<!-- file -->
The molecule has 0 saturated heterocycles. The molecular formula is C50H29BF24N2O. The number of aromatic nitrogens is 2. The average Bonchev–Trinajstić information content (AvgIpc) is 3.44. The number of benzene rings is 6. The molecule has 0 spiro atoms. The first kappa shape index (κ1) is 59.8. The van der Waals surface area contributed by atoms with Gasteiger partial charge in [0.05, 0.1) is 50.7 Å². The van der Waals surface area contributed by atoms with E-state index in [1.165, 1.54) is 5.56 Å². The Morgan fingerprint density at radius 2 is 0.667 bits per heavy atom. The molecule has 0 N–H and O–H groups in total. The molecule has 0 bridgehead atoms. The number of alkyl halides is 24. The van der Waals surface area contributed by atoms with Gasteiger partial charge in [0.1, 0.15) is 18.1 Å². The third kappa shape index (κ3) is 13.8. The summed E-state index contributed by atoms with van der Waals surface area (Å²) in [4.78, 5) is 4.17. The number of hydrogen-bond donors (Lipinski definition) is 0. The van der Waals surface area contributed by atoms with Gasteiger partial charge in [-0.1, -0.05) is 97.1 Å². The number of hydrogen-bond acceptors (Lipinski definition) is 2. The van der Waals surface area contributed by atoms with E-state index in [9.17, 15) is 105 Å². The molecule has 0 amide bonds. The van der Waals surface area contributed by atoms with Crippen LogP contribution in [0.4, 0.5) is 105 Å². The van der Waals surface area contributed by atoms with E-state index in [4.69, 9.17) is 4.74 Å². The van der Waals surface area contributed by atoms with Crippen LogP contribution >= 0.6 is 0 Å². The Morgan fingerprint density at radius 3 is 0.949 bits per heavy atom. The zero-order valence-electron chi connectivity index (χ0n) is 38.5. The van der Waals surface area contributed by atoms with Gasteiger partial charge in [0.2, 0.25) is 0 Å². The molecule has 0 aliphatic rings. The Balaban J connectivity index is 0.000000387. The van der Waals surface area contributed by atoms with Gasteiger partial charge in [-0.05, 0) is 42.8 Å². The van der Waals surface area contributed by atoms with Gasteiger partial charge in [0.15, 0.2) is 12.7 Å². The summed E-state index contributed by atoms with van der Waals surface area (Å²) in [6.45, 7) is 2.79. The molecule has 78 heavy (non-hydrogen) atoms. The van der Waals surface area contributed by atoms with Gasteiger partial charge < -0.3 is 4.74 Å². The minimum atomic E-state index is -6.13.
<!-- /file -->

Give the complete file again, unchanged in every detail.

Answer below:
The molecule has 0 saturated heterocycles. The molecular formula is C50H29BF24N2O. The number of aromatic nitrogens is 2. The average Bonchev–Trinajstić information content (AvgIpc) is 3.44. The number of benzene rings is 6. The molecule has 0 spiro atoms. The first kappa shape index (κ1) is 59.8. The van der Waals surface area contributed by atoms with Gasteiger partial charge in [0.05, 0.1) is 50.7 Å². The van der Waals surface area contributed by atoms with E-state index in [1.165, 1.54) is 5.56 Å². The Morgan fingerprint density at radius 2 is 0.667 bits per heavy atom. The molecule has 0 N–H and O–H groups in total. The molecule has 0 bridgehead atoms. The number of alkyl halides is 24. The van der Waals surface area contributed by atoms with Gasteiger partial charge in [0.1, 0.15) is 18.1 Å². The third kappa shape index (κ3) is 13.8. The summed E-state index contributed by atoms with van der Waals surface area (Å²) in [4.78, 5) is 4.17. The number of hydrogen-bond donors (Lipinski definition) is 0. The van der Waals surface area contributed by atoms with Gasteiger partial charge in [-0.1, -0.05) is 97.1 Å². The number of hydrogen-bond acceptors (Lipinski definition) is 2. The van der Waals surface area contributed by atoms with E-state index in [9.17, 15) is 105 Å². The molecule has 0 amide bonds. The van der Waals surface area contributed by atoms with Crippen LogP contribution in [0.4, 0.5) is 105 Å². The van der Waals surface area contributed by atoms with E-state index in [4.69, 9.17) is 4.74 Å². The van der Waals surface area contributed by atoms with Crippen LogP contribution >= 0.6 is 0 Å². The Morgan fingerprint density at radius 3 is 0.949 bits per heavy atom. The zero-order valence-electron chi connectivity index (χ0n) is 38.5. The van der Waals surface area contributed by atoms with Gasteiger partial charge in [0.2, 0.25) is 0 Å². The molecule has 0 aliphatic rings. The Balaban J connectivity index is 0.000000387. The van der Waals surface area contributed by atoms with Gasteiger partial charge in [-0.05, 0) is 42.8 Å². The van der Waals surface area contributed by atoms with Gasteiger partial charge in [0.15, 0.2) is 12.7 Å². The summed E-state index contributed by atoms with van der Waals surface area (Å²) in [6.45, 7) is 2.79. The molecule has 78 heavy (non-hydrogen) atoms. The van der Waals surface area contributed by atoms with Gasteiger partial charge < -0.3 is 4.74 Å². The minimum atomic E-state index is -6.13.